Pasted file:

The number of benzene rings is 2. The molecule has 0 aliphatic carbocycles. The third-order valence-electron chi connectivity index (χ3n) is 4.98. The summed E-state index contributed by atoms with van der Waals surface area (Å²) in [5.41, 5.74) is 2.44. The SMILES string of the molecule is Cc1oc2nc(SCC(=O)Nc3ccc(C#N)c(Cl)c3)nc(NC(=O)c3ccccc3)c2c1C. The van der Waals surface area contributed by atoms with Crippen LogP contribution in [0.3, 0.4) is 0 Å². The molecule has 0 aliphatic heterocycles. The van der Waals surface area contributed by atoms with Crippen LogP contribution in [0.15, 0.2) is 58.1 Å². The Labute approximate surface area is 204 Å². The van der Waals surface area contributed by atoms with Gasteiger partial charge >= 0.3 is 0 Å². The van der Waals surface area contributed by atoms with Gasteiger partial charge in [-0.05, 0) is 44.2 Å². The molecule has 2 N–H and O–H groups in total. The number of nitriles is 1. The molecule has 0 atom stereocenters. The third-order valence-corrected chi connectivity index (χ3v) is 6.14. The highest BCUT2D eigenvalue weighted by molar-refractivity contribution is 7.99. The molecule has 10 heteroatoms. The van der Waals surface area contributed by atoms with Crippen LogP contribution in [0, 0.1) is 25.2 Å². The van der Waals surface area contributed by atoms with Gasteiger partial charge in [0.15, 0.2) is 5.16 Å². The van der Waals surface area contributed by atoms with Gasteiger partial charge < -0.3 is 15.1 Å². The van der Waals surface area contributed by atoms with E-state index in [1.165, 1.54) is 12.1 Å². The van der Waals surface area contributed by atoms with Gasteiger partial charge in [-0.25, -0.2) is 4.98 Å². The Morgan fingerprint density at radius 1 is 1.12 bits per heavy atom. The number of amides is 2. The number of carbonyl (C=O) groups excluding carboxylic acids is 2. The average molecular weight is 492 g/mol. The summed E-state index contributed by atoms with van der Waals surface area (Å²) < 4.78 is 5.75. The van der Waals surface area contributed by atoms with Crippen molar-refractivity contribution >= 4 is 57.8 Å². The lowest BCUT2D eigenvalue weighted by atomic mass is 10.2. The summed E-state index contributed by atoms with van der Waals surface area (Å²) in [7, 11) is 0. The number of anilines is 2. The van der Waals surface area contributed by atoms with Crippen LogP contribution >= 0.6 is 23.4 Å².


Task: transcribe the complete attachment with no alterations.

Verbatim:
The number of benzene rings is 2. The molecule has 0 aliphatic carbocycles. The third-order valence-electron chi connectivity index (χ3n) is 4.98. The summed E-state index contributed by atoms with van der Waals surface area (Å²) in [5.41, 5.74) is 2.44. The SMILES string of the molecule is Cc1oc2nc(SCC(=O)Nc3ccc(C#N)c(Cl)c3)nc(NC(=O)c3ccccc3)c2c1C. The van der Waals surface area contributed by atoms with Crippen LogP contribution in [0.3, 0.4) is 0 Å². The molecule has 0 aliphatic heterocycles. The van der Waals surface area contributed by atoms with Crippen LogP contribution in [0.15, 0.2) is 58.1 Å². The Labute approximate surface area is 204 Å². The van der Waals surface area contributed by atoms with Gasteiger partial charge >= 0.3 is 0 Å². The van der Waals surface area contributed by atoms with Gasteiger partial charge in [-0.05, 0) is 44.2 Å². The molecule has 2 N–H and O–H groups in total. The number of nitriles is 1. The molecule has 0 atom stereocenters. The third-order valence-corrected chi connectivity index (χ3v) is 6.14. The highest BCUT2D eigenvalue weighted by molar-refractivity contribution is 7.99. The molecule has 10 heteroatoms. The van der Waals surface area contributed by atoms with Crippen LogP contribution in [0, 0.1) is 25.2 Å². The van der Waals surface area contributed by atoms with Gasteiger partial charge in [0.15, 0.2) is 5.16 Å². The van der Waals surface area contributed by atoms with Gasteiger partial charge < -0.3 is 15.1 Å². The van der Waals surface area contributed by atoms with E-state index in [1.165, 1.54) is 12.1 Å². The van der Waals surface area contributed by atoms with Gasteiger partial charge in [-0.25, -0.2) is 4.98 Å². The Morgan fingerprint density at radius 1 is 1.12 bits per heavy atom. The number of amides is 2. The number of carbonyl (C=O) groups excluding carboxylic acids is 2. The average molecular weight is 492 g/mol. The summed E-state index contributed by atoms with van der Waals surface area (Å²) < 4.78 is 5.75. The van der Waals surface area contributed by atoms with Crippen molar-refractivity contribution >= 4 is 57.8 Å². The lowest BCUT2D eigenvalue weighted by atomic mass is 10.2. The summed E-state index contributed by atoms with van der Waals surface area (Å²) in [7, 11) is 0. The number of anilines is 2. The van der Waals surface area contributed by atoms with Crippen LogP contribution >= 0.6 is 23.4 Å².